Path Isolation

Path isolation involves the creation of independent logical network paths over a shared network infrastructure. MPLS VPN is an example of path-isolation technique where devices are mapped to a VRF to access the correct set of network resources. Other segmentation options include VLANs and VSANs, which logically separate LANs and SANs. The main goal when segmenting the network is to improve the scalability, resiliency, and security services as with non-segmented networks.

Services Edge


The services edge refers to making network services available to the intended users, groups, and devices with an enforced centralized managed policy. Separate groups or devices occasionally need to share information that may be on different VLANs, each with corresponding group policies. For example, traffic from the sales VLAN might need to talk to the engineering VLAN, but it needs to go through the firewall to permit the traffic and might even be tied to certain hours of the day. In such cases, the network should have a central way to manage the policy and control access to the resources. An effective way to address policy enforcement is to use an FWSM in a Cisco Catalyst 6500 series switch providing firewall services for the data center.

Table 4-5 describes network virtualization considerations.

Table 4-5. Network Virtualization Design Considerations

Network Virtualization Consideration


Access control

Ensures users and devices are recognized, classified, and authorized for entry to their assigned network segments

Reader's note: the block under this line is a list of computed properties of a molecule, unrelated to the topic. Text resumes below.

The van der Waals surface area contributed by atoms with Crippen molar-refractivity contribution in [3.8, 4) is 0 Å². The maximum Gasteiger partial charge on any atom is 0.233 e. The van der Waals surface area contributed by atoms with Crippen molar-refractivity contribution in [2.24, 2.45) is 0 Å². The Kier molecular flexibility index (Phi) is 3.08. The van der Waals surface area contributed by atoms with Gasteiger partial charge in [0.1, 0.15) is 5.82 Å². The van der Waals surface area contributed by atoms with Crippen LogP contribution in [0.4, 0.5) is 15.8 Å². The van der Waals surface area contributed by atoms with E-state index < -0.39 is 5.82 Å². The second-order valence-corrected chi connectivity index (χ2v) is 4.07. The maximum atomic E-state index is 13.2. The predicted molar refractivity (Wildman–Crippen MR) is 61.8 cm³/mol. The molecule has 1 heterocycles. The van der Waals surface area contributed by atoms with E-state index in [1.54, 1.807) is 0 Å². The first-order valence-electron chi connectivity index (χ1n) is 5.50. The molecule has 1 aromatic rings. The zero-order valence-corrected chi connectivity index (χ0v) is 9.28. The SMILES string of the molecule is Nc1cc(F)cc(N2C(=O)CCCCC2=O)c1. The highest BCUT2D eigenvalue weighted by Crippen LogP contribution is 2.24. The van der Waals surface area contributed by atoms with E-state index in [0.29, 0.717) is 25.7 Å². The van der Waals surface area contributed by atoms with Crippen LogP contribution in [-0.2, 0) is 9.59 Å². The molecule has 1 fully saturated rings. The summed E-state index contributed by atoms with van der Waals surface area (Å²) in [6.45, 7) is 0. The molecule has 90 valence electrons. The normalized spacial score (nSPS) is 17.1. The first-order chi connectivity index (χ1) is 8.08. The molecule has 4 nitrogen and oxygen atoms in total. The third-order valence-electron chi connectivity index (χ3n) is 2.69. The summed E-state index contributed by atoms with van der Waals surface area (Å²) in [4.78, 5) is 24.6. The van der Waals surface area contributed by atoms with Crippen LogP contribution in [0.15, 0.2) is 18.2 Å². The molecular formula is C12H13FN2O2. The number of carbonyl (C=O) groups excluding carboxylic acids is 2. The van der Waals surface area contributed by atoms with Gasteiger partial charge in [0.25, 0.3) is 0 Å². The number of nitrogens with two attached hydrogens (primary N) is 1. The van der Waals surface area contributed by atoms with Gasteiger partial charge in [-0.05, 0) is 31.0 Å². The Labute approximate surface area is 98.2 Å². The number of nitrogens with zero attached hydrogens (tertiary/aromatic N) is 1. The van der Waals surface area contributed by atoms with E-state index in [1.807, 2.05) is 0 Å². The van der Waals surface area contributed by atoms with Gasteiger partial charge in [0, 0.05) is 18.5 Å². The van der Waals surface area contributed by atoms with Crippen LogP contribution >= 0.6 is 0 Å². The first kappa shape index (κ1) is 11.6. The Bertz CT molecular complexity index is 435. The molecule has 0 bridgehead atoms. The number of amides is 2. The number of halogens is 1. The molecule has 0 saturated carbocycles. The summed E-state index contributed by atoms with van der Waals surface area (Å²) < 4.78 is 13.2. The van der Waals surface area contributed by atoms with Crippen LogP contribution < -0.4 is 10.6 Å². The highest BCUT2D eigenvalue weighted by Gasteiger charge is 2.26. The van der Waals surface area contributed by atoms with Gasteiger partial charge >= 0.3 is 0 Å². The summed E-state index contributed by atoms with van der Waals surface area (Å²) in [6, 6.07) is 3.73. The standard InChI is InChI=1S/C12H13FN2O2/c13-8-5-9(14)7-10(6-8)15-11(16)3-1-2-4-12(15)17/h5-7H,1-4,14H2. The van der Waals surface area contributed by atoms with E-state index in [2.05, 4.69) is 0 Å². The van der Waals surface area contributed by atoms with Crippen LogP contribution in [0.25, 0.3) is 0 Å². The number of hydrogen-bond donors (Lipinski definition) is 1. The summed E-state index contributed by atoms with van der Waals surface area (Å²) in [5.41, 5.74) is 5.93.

Path isolation

Provides independent logical traffic paths over shared network

Services edge

Ensures the right services are accessible the intended users, groups, or devices

References and Recommended Readings

Module 3 (Designing Basic Campus and Data Center Networks)—Designing for Cisco Internetwork Solution Course (DESGN) 2.1.

Cisco Design Zone for Data Centers, www.cisco.com/en/US/netsol/ns743/networking_solutions_program_home.html.

Data Center Design – IP Network Infrastructure, www.cisco.com/en/US/docs/solutions/Enterprise/Data_Center/DC_3_0/DC-3_0_IPInfra.html#wp1037111.

Cisco Data Center Infrastructure 2.5 Design Guide, www.cisco.com/en/US/docs/solutions/Enterprise/Data_Center/DC_Infra2_5/DCInfra_2.html.

Security and Virtualization in the Data Center, www.cisco.com/en/US/docs/solutions/Enterprise/Data_Center/DC_3_0/dc_sec_design.html#wp1056029.

Examples of Good Cable Management, www.geekshout.com/media/photos/9-examples-of-good-cable-management-and-1-bad-one/.